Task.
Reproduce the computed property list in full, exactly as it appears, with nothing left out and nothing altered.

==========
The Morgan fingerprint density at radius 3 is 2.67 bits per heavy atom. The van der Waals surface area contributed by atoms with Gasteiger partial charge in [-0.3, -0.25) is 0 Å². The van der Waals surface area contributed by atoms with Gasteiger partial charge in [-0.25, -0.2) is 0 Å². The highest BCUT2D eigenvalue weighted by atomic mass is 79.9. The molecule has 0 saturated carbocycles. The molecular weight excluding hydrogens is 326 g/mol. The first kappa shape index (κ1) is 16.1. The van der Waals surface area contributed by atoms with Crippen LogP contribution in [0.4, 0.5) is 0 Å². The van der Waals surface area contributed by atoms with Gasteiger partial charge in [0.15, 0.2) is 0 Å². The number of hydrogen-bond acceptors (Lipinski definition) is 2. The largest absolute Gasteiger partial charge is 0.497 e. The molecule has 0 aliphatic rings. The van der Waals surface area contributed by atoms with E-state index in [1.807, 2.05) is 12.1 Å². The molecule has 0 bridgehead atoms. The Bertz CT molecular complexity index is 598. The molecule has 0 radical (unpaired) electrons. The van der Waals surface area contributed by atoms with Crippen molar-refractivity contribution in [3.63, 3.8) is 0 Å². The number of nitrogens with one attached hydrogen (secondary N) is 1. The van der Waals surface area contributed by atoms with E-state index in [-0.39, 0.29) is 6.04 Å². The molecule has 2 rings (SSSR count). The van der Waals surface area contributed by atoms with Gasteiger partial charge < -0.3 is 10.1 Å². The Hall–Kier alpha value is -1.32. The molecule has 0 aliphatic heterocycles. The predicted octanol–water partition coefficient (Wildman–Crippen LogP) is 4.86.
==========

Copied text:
The Morgan fingerprint density at radius 3 is 2.67 bits per heavy atom. The van der Waals surface area contributed by atoms with Gasteiger partial charge in [-0.3, -0.25) is 0 Å². The van der Waals surface area contributed by atoms with Gasteiger partial charge in [-0.25, -0.2) is 0 Å². The highest BCUT2D eigenvalue weighted by atomic mass is 79.9. The molecule has 0 saturated carbocycles. The molecular weight excluding hydrogens is 326 g/mol. The first kappa shape index (κ1) is 16.1. The van der Waals surface area contributed by atoms with Crippen LogP contribution in [0.4, 0.5) is 0 Å². The van der Waals surface area contributed by atoms with Gasteiger partial charge in [0.15, 0.2) is 0 Å². The number of hydrogen-bond acceptors (Lipinski definition) is 2. The largest absolute Gasteiger partial charge is 0.497 e. The molecule has 0 aliphatic rings. The van der Waals surface area contributed by atoms with E-state index in [1.807, 2.05) is 12.1 Å². The molecule has 0 bridgehead atoms. The Bertz CT molecular complexity index is 598. The molecule has 0 radical (unpaired) electrons. The van der Waals surface area contributed by atoms with Crippen molar-refractivity contribution in [3.63, 3.8) is 0 Å². The number of nitrogens with one attached hydrogen (secondary N) is 1. The van der Waals surface area contributed by atoms with E-state index in [-0.39, 0.29) is 6.04 Å². The molecule has 2 rings (SSSR count). The van der Waals surface area contributed by atoms with Gasteiger partial charge < -0.3 is 10.1 Å². The Hall–Kier alpha value is -1.32. The molecule has 0 aliphatic heterocycles. The predicted octanol–water partition coefficient (Wildman–Crippen LogP) is 4.86.